Warm Up to Hypothermia Prevention – Quick Takeaways

Quick Takeaways: 

Four Mechanisms of Heat Loss – 

1) Radiation – number one cause of heat loss in the OR 

  •  transfer of body heat in the form of infrared radiant energy

2) Convection – loss of body heat to the ambient cooler air

3) Conduction – direct flow of body heat to a cooler supporting surface 

4) Evaporation – warmed body moisture carries with it body heat upon evaporation

Heat loss upon induction of anesthesia 

 – immediate vasodilation of blood vessels in the periphery – skin, legs, tail  – shunting or transfer of warmer blood from the core to the colder periphery  – patient becomes a heat radiator

Three phases of hypothermia during general anesthesia –

  • Phase 1
    • rapid decrease in body temperature in the first hour (starts upon induction) 
    • due to redistribution of blood flow to the periphery
    •  ****81 Percent of Heat Loss That Will Occur****
  • Phase 2
    • slow decline of body temperature in the next 2 to 4 hours
    • heat loss exceeds metabolic heat production by 20 to 40 percent
  • Phase 3
    • core temperature stability
    • metabolic heat production equals heat loss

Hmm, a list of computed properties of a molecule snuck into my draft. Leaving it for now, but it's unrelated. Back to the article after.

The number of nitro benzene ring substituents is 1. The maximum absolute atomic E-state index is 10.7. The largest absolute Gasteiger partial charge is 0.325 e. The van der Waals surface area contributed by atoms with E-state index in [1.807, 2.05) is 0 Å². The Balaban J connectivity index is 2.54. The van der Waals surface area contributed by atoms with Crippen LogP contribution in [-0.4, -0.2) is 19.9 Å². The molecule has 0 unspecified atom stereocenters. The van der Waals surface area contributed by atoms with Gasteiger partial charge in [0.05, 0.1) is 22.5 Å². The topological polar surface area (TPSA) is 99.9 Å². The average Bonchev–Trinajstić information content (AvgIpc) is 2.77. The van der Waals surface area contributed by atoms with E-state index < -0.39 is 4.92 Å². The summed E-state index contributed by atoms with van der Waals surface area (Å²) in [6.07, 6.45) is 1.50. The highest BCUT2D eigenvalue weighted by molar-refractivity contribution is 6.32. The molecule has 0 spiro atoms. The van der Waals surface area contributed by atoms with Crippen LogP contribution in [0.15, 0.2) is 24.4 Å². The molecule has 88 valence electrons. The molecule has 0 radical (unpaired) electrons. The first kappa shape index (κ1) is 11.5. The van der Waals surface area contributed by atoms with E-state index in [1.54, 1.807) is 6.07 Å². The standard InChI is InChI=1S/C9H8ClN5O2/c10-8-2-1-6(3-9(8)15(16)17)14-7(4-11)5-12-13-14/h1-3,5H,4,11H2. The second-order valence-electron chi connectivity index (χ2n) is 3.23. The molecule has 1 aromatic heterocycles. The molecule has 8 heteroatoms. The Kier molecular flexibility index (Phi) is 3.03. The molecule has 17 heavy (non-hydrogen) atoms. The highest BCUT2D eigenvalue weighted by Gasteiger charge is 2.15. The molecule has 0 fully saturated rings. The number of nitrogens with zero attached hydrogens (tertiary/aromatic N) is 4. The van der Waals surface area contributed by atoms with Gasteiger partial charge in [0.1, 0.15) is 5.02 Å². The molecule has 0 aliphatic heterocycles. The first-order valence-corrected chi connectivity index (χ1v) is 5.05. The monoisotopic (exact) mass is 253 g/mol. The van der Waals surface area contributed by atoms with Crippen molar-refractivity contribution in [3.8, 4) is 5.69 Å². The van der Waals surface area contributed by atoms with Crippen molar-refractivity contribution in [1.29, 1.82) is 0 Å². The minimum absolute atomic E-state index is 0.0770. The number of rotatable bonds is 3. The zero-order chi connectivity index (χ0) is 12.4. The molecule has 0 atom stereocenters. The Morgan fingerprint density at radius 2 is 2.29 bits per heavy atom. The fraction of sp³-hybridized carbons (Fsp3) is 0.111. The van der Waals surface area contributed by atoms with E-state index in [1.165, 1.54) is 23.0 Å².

Preoperative Warming 

– 81 Percent of heat loss occurs in the first hour after anesthetic induction
– ****Most Important Time to Start Active Warming and Heat Retention****

****Minimize delay between pre-op and intra-op warming. For every minute of delay the likelihood of a drop in core body temperature is increased by 5 percent****

Intraoperative Warming 

– use active warming on as large a patient surface area as possible – implement measures to retain body heat 

– minimize the time from pre-op to intra-op warming

Postoperative Warming 

– continue active warming and heat retention until the patient is fully awake 

TAKEAWAY – Start warming pre-op immediately upon anesthesia induction and minimize delay between pre-op and intra-op warming. 

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